The Christian must do the difficult…
“Lord,” someone asked Him, “will only a few people be saved?” Jesus answered, “Make every effort to enter through the narrow door. For many, I tell you, will try to enter and will not be able. After the master of the house gets up and shuts the door, you will stand outside knocking and saying, ‘Lord, open the door for us.’ But he will reply, ‘I do not know where you are from.’… (Luke13:24)
Lenten Prayer: Lord, inflame our hearts and our inmost beings with the fire of Your Holy Spirit, that we may serve You with chaste bodies and pure minds. Through Christ our Lord. Amen. Ora Pro Nobis.
Today’s Lenten reflection is a difficult one but also an encouraging thought. Chesterton confronts us all about what defines Christianity. He does so by highlighting what Christ Himself has warned us: that Christianity is difficult, that grace as its dilute meaning has come to be understood in our day, is missing the entire point James is making about faith and works. That kind of “grace” that excuses and pays mere lip service to genuine Christianity doesn’t match up to the rest of what Christ is telling us. Moreover, the Christian who has pondered it through will come to the same observation as Chesterton did: that some of the persecutions that came to Christians throughout the Ages came not from a pure and unwarranted hatred of Christians practicing their faith in truth, but out of an hypocrisy from those professing to be Christians.
The professing Christian, for all intent and purpose, is no different in their practice and treatment of others than the prevailing political norm. Certain scriptures will be highlighted over others and some totally misapplied in order to serve some sensual and commodious purpose. And both political sides have professing Christians who do this. Some, though, are worse in their degree of deviation than others.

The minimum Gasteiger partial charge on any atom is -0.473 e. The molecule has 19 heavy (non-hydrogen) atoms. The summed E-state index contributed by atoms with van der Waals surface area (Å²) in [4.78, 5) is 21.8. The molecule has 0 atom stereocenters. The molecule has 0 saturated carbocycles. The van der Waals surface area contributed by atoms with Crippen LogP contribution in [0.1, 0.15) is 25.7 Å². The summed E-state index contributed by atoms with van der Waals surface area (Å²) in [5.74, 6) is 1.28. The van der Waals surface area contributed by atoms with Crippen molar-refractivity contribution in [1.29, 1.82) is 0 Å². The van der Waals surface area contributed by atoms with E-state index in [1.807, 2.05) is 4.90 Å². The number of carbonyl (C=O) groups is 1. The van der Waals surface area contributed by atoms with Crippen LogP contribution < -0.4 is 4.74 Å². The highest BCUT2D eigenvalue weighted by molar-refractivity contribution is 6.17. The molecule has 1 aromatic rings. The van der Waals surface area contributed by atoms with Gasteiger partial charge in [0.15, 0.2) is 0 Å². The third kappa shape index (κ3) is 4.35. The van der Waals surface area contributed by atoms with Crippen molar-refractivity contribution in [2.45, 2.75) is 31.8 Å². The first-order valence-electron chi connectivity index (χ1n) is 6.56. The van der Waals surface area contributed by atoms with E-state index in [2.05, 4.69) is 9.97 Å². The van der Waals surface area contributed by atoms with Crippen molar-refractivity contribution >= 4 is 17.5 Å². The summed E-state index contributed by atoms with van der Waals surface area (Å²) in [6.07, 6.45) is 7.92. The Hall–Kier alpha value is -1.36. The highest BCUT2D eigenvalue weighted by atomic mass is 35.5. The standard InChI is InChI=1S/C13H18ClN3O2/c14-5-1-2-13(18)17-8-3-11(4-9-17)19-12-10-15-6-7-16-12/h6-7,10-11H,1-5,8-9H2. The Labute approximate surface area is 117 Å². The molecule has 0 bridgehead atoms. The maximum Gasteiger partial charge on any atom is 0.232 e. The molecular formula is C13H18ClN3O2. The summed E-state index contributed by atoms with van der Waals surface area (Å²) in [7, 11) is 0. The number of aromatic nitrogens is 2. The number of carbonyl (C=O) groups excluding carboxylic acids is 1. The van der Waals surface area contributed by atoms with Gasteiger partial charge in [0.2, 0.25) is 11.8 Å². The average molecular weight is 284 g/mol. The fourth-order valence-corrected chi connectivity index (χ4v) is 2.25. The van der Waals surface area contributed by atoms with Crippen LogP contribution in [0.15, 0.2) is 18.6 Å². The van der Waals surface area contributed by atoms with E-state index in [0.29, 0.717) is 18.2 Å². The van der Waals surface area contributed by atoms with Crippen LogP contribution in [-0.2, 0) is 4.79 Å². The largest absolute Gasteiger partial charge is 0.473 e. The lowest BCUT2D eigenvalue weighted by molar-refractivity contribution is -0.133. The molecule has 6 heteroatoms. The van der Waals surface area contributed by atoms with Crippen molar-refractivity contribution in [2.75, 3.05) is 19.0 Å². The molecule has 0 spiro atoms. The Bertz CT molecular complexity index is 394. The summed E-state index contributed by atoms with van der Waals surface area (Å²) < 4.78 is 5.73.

Many of the latter books of the Bible warn of this situation, but none so emphatic and stark than the Book of Jude.
“Woe to them! They have traveled the path of Cain; they have rushed headlong into the error of Balaam; they have perished in Korah’s rebellion. These men are hidden reefs in your love feasts, shamelessly feasting with you but shepherding only themselves. They are clouds without water, carried along by the wind; fruitless trees in autumn, twice dead after being uprooted.…” ( Jude 1:11)
We may tend to think of our internal problems as isolated and not affecting this world. But Chesterton points out that this is very short-sighted of those whom the world expects to be its only “light” out of the darkness. When the world is disappointed with us, its hatred is only intensified from the hatred it normally feels toward being told its wrong.
Giving our best then truly becomes a life or death matter.
“Of course, I mean that Catholicism was not tried; plenty of Catholics were tried, and found guilty. My point is that the world did not tire of the church’s ideal, but of its reality. Monasteries were impugned not for the chastity of monks, but for the unchastity of monks. Christianity was unpopular not because of the humility, but of the arrogance of Christians. Certainly, if the church failed it was largely through the churchmen. But at the same time hostile elements had certainly begun to end it long before it could have done its work. In the nature of things it needed a common scheme of life and thought in Europe. Yet the mediaeval system began to be broken to pieces intellectually, long before it showed the slightest hint of falling to pieces morally. The huge early heresies, like the Albigenses, had not the faintest excuse in moral superiority. And it is actually true that the Reformation began to tear Europe apart before the Catholic Church had had time to pull it together. The Prussians, for instance, were not converted to Christianity at all until quite close to the Reformation. The poor creatures hardly had time to become Catholics before they were told to become Protestants. This explains a great deal of their subsequent conduct. But I have only taken this as the first and most evident case of the general truth: that the great ideals of the past failed not by being outlived (which must mean over-lived), but by not being lived enough. Mankind has not passed through the Middle Ages. Rather mankind has retreated from the Middle Ages in reaction and rout. The Christian ideal has not been tried and found wanting. It has been found difficult; and left untried.” – G. K. Chesterton, The Unfinished Temple, What’s Wrong With the World, 1910